How you respond will depend on what kind of fight you are in. Kick opponent in groin. This is obviously not something you do to friendly sparring partners. Kick opponent in supporting leg knee. This may cause serious damage to the joint, so it is also not something you should do to friendly sparring partners. Sweep supporting leg. Assuming your partner ...


3

I'm not an expert on the subject, but poking around a little, it turns out that several people have talked about this. As per your question clarification, I'm addressing how the Jack Broughton gloves have impacted the sport. Increased protection First, and foremost, padded gloves make it much safer to punch an opponent with greater force, and in harder ...


3

There are plenty of grappling attacks that start from wrist grabs. Wrist grabs are a basic element of eliminating your opponent's attack/defense. It's much easier to attack if you can move the opponent's arms out of the way. Wrist control is one way to start this. Examples: Jimmy Pedro (judo) on grip fighting with wrist control wrestling takedowns more ...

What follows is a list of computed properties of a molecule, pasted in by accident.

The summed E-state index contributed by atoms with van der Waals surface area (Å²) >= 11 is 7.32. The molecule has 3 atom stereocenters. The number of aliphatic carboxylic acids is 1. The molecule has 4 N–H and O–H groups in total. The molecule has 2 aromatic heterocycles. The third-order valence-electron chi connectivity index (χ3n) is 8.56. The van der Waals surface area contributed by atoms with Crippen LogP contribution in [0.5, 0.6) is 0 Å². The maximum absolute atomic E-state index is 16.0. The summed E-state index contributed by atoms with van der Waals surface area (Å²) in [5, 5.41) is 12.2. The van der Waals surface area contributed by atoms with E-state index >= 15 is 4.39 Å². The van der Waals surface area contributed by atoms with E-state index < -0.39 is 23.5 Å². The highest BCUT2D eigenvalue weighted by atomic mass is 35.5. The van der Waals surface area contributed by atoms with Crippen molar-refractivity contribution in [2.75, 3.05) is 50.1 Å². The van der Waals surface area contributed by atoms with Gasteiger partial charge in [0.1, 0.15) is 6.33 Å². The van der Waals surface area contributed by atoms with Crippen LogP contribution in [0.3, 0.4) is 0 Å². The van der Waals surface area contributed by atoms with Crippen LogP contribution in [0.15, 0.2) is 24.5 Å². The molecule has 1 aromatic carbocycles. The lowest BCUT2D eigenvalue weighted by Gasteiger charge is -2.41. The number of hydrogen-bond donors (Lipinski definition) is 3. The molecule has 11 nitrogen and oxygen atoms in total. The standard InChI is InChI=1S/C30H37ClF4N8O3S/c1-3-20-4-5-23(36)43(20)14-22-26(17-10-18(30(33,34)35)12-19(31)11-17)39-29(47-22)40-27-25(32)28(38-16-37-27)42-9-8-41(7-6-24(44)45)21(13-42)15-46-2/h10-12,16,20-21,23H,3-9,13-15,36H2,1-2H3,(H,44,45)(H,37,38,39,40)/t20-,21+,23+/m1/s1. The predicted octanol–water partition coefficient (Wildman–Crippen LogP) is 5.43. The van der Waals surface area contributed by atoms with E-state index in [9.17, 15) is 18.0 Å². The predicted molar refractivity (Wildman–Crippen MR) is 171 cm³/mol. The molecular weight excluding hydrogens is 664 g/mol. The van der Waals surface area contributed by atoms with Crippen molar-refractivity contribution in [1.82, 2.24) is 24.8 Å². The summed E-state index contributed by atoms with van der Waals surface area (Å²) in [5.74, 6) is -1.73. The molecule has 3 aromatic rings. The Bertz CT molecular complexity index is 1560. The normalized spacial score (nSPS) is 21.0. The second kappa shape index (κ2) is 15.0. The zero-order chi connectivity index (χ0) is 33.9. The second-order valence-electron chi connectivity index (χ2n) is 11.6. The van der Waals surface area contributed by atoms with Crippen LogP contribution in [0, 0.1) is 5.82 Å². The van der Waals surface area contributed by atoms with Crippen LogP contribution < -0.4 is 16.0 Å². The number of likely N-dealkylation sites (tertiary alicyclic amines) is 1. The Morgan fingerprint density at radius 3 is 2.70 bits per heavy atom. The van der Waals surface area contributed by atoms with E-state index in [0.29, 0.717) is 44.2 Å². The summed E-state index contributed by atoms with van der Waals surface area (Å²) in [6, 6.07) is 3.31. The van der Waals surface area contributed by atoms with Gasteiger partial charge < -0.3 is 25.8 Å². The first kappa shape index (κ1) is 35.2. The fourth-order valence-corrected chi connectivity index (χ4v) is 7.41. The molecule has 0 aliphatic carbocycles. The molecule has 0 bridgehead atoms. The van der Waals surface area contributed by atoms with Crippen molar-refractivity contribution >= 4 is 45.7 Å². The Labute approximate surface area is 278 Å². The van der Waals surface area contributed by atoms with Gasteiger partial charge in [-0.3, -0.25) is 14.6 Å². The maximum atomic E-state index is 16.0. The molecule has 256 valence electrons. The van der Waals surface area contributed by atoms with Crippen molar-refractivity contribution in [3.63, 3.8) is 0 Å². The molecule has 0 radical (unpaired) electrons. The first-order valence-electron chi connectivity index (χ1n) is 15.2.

3

I would like to offer an answer from traditional aikido point of view (Iwama ryu/Takemusu). There are lot of grabs on body or clothes: kata dori, kosa dori, hiji dori, morote dori, riote/hantai dori, katate dori, mune dori, sode dori, eri dori and so on, plus grabs from the back ushiro eri dori, ushiro kata dori.... you get the picture. Grabs are ...


3

I've found a key part of the learning process is experimentation. First, learn the basics to where you can do them consistently well. Not perfect, but good. Then play a bit with it. Change the angles, a little bit. Change the weight distribution. Change your timing of when you push off or drop your weight to get your strikes in. The point of this is ...


3

I took it quite literally by perform 50 of each kick daily. I saw improvements pretty quickly. Concentrate on the technique first. The flexibility will come with time.


2

Tussles has done a good job of covering how to interact with less experienced partners. Here is how you can adapt your training to adjust to reduced availability of instruction. At some point in every serious practitioner's martial arts journey, it will be time to transition from being a student learning particular techniques as demonstrated by a teacher ...


2

You teach! As a student, you learn what you choose to remember from your instructors. You then eventually fall into your "own way" of doing things that feel comfortable while still working. I found that when I began teaching, I drew from all my knowledge of the basics. I ended up relearning my discipline and truly understanding what it was that I was doing....